The WaPo’s Broccoli Soup

I’m not so much surprised that Marcus Brauchli has had to admit that he knew the Pay2Play Salons were off the record.

Washington Post executive editor Marcus Brauchli says he knew more about the controversial “salons” the paper had planned than previously has been reported, including the fact that they were being billed as “off-the-record” to potential sponsors.

Brauchli made the acknowledgement in a letter to Charles Pelton, the person hired by the Post to organize what was to have been a series of corporate-sponsored, off-the-record dinners at the home of publisher Katharine Weymouth. Pelton, who resigned from the paper in September, told the Post’s ombudsman the day that POLITICO reported on the salons that Brauchli and other editors had been involved in discussions of them and that the plans had “been well developed in the newsroom.”

[snip]

But in a Sept. 25 letter to Pelton, obtained by POLITICO, Brauchli said he “knew that the salon dinners were being promoted as ‘off the record.’ That fact was never hidden from me by you or anyone else.” And he also acknowledged that he had seen two slide shows on the dinners and received e-mailed copies of the promotional materials for them.

After all, back when the WaPo started to ‘fess up to the fact that “senior managers” knew the details of the Pay2Pay salons, they made it clear those same managers knew they were off the record.

But while Post executives immediately disowned the flier’s characterization, senior managers had already approved major details of the first dinner. They had agreed, for example, that the dinner would include the participation of Brauchli and at least one Post reporter, that the event would be off the record, that it would feature a wide-ranging guest list of people involved in reforming health care, and that it would have sponsorship.

I always assumed when the WaPo said “senior managers,” that probably included the Executive Editor.

But I am interested in a few details. First, Greg Mitchell makes it clear that the Brauchli letter was given to other journalists by the lawyer of Charles Pelton–who Katharine Weymouth and Brauchli tried to scapegoat for the scandal.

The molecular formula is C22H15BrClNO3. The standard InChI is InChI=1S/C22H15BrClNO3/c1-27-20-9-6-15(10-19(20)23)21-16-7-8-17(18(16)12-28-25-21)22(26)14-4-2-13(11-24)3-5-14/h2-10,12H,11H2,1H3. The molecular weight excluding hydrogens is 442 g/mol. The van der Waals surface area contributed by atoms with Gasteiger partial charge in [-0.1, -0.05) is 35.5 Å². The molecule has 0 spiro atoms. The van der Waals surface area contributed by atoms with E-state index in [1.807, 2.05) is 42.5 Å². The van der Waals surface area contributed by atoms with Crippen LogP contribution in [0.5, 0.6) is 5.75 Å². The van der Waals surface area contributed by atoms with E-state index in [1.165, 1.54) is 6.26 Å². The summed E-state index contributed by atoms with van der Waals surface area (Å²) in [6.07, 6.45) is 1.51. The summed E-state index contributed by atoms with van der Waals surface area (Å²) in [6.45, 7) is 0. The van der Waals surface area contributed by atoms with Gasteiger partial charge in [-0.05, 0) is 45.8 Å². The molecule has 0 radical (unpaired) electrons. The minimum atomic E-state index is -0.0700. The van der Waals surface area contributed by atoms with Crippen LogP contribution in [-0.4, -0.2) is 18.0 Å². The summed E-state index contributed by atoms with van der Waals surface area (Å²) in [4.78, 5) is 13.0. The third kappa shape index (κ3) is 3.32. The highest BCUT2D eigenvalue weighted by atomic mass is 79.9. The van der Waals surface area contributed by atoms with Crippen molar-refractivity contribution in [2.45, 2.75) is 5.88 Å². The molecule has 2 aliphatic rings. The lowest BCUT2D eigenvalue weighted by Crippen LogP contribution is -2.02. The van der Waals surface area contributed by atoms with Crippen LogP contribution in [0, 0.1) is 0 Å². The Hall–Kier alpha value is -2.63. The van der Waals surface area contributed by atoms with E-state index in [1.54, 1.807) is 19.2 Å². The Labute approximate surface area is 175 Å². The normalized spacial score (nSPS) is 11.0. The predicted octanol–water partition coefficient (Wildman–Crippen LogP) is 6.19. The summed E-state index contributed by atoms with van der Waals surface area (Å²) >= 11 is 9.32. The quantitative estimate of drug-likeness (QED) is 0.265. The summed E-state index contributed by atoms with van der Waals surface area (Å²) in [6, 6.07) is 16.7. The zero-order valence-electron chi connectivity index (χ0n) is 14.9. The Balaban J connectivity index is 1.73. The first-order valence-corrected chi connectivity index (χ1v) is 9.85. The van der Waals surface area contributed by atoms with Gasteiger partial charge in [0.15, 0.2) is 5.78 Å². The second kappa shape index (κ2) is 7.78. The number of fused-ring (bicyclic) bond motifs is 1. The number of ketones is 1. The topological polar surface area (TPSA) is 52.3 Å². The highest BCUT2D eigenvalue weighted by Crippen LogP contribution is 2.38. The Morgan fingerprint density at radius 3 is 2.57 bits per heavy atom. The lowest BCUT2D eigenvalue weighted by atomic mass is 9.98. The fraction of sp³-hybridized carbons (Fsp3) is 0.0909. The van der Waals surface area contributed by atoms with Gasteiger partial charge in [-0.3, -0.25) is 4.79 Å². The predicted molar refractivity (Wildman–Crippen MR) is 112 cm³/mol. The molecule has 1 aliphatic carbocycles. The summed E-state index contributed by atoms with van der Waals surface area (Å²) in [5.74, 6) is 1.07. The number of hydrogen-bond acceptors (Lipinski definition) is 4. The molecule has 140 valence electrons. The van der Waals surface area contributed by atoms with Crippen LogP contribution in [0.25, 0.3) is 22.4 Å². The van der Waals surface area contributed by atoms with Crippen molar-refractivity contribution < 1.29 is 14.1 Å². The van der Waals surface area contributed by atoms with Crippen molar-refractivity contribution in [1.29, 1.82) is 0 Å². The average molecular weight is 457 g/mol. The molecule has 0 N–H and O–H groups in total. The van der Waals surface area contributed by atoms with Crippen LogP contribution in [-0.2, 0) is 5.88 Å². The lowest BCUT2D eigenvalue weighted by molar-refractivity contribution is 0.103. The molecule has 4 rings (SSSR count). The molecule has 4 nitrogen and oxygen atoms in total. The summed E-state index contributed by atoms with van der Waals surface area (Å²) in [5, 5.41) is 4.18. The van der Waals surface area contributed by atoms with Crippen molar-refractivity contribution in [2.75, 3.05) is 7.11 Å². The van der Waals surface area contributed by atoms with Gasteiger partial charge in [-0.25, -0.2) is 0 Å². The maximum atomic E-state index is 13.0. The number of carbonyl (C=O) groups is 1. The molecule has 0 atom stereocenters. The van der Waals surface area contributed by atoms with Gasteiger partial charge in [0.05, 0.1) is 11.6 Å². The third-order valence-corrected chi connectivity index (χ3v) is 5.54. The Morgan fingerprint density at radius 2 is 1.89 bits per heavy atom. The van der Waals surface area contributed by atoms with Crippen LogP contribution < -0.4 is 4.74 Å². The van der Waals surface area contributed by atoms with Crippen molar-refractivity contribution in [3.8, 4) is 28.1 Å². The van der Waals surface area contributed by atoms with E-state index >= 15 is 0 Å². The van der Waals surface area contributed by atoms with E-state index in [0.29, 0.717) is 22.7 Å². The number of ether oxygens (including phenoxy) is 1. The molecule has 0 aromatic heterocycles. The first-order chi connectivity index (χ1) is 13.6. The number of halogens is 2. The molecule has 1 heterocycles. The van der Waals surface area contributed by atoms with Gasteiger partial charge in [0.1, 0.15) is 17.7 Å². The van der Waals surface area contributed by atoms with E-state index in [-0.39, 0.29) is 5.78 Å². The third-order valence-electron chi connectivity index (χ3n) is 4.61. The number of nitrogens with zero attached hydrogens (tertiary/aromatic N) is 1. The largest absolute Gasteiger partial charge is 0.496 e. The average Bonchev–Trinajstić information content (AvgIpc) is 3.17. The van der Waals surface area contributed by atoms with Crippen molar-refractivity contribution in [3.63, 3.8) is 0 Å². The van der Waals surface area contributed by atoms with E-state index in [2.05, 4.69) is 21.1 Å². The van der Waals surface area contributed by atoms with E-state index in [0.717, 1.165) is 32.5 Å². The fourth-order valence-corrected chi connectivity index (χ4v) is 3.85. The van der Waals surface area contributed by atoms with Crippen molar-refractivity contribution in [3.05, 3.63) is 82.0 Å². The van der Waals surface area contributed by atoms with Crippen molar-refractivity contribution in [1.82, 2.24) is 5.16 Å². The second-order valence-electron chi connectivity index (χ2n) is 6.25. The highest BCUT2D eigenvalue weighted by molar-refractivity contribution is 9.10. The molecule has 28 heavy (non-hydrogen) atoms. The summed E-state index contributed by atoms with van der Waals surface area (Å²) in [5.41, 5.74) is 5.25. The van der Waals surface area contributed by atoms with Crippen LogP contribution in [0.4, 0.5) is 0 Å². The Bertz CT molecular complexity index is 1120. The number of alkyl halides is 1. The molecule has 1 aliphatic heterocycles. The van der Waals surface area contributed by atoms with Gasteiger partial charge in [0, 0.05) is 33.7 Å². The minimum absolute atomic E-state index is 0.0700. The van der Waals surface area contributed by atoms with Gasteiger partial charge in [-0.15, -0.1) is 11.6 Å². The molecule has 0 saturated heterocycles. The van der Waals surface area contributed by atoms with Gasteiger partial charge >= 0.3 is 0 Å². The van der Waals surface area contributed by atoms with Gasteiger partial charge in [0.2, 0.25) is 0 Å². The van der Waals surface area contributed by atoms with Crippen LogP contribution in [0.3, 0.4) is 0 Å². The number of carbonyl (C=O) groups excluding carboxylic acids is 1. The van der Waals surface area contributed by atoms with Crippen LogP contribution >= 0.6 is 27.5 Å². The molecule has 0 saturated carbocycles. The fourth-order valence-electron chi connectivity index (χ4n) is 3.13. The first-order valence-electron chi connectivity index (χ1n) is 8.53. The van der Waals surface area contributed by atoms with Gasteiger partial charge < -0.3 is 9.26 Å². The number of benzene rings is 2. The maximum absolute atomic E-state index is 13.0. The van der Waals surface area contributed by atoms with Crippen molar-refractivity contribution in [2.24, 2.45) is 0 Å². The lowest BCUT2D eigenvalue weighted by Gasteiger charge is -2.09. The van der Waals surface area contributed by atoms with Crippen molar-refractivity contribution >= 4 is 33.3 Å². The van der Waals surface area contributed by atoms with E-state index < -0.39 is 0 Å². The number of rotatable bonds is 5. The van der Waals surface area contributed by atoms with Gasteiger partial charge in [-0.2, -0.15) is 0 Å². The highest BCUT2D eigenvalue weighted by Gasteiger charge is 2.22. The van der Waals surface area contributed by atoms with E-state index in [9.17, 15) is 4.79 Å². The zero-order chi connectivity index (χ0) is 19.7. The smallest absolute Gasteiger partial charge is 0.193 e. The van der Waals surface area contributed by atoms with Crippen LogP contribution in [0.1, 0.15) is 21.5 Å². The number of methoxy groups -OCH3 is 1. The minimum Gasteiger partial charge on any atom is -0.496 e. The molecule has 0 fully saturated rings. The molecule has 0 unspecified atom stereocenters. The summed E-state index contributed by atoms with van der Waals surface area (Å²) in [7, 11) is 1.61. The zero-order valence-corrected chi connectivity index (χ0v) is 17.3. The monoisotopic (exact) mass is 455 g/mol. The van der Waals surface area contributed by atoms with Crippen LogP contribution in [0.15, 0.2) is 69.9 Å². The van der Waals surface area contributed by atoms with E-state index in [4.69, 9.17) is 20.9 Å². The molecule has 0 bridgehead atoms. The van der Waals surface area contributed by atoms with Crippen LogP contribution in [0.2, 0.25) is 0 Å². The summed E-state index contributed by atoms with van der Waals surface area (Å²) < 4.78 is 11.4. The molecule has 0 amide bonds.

However, in a subsequent letter to Mr. Pelton — which was sent to The Times by Mr. Pelton’s lawyer — Mr. Brauchli now says that he did indeed know that the dinners were being promoted as ‘off the record,’ and that he and Mr. Pelton had discussed that issue.”

With that in mind, consider the two investigations the WaPo put together to understand how the WaPo came to sell its editorial line. First, an investigation by the WaPo’s General Counsel.

Weymouth yesterday appointed the newspaper’s general counsel, Eric Lieberman, to review the discussions that led to the controversy.

Much, much more interesting, however, is that the WaPo appointed Brauchli to conduct an investigation.

The review, along with a parallel inquiry by Executive Editor Marcus Brauchli and Senior Editor Milton Coleman, is aimed at avoiding another episode that could damage the paper’s reputation.

So Marcus Brauchli, who knew all the details of this, conducted an investigation to find out how it happened. Perhaps pursuant to that, Pelton left the WaPo. And now Pelton is using the NYT and Politico to make sure that Brauchli doesn’t get to blame Pelton in his whitewash.

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